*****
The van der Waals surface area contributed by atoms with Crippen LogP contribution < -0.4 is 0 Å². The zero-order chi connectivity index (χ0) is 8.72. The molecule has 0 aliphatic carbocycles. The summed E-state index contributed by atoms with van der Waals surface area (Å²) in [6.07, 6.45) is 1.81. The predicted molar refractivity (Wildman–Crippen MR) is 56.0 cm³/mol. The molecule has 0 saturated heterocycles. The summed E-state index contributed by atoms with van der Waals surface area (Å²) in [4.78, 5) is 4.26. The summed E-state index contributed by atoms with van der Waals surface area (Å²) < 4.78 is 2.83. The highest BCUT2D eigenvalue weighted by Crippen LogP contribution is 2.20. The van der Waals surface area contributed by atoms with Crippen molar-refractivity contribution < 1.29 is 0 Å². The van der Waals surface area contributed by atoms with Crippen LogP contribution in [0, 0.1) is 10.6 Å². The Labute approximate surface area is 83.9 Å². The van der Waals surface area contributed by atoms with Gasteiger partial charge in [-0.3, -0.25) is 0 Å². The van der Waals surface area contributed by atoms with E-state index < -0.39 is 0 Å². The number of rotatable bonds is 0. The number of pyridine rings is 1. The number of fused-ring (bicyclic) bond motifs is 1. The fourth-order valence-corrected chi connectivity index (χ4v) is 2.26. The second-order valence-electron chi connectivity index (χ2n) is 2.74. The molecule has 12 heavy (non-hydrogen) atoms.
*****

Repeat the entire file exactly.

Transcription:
The van der Waals surface area contributed by atoms with Crippen LogP contribution < -0.4 is 0 Å². The zero-order chi connectivity index (χ0) is 8.72. The molecule has 0 aliphatic carbocycles. The summed E-state index contributed by atoms with van der Waals surface area (Å²) in [6.07, 6.45) is 1.81. The predicted molar refractivity (Wildman–Crippen MR) is 56.0 cm³/mol. The molecule has 0 saturated heterocycles. The summed E-state index contributed by atoms with van der Waals surface area (Å²) in [4.78, 5) is 4.26. The summed E-state index contributed by atoms with van der Waals surface area (Å²) < 4.78 is 2.83. The highest BCUT2D eigenvalue weighted by Crippen LogP contribution is 2.20. The van der Waals surface area contributed by atoms with Crippen molar-refractivity contribution < 1.29 is 0 Å². The van der Waals surface area contributed by atoms with Crippen LogP contribution in [0, 0.1) is 10.6 Å². The Labute approximate surface area is 83.9 Å². The van der Waals surface area contributed by atoms with Gasteiger partial charge in [-0.3, -0.25) is 0 Å². The van der Waals surface area contributed by atoms with E-state index < -0.39 is 0 Å². The number of rotatable bonds is 0. The number of pyridine rings is 1. The number of fused-ring (bicyclic) bond motifs is 1. The fourth-order valence-corrected chi connectivity index (χ4v) is 2.26. The second-order valence-electron chi connectivity index (χ2n) is 2.74. The molecule has 12 heavy (non-hydrogen) atoms.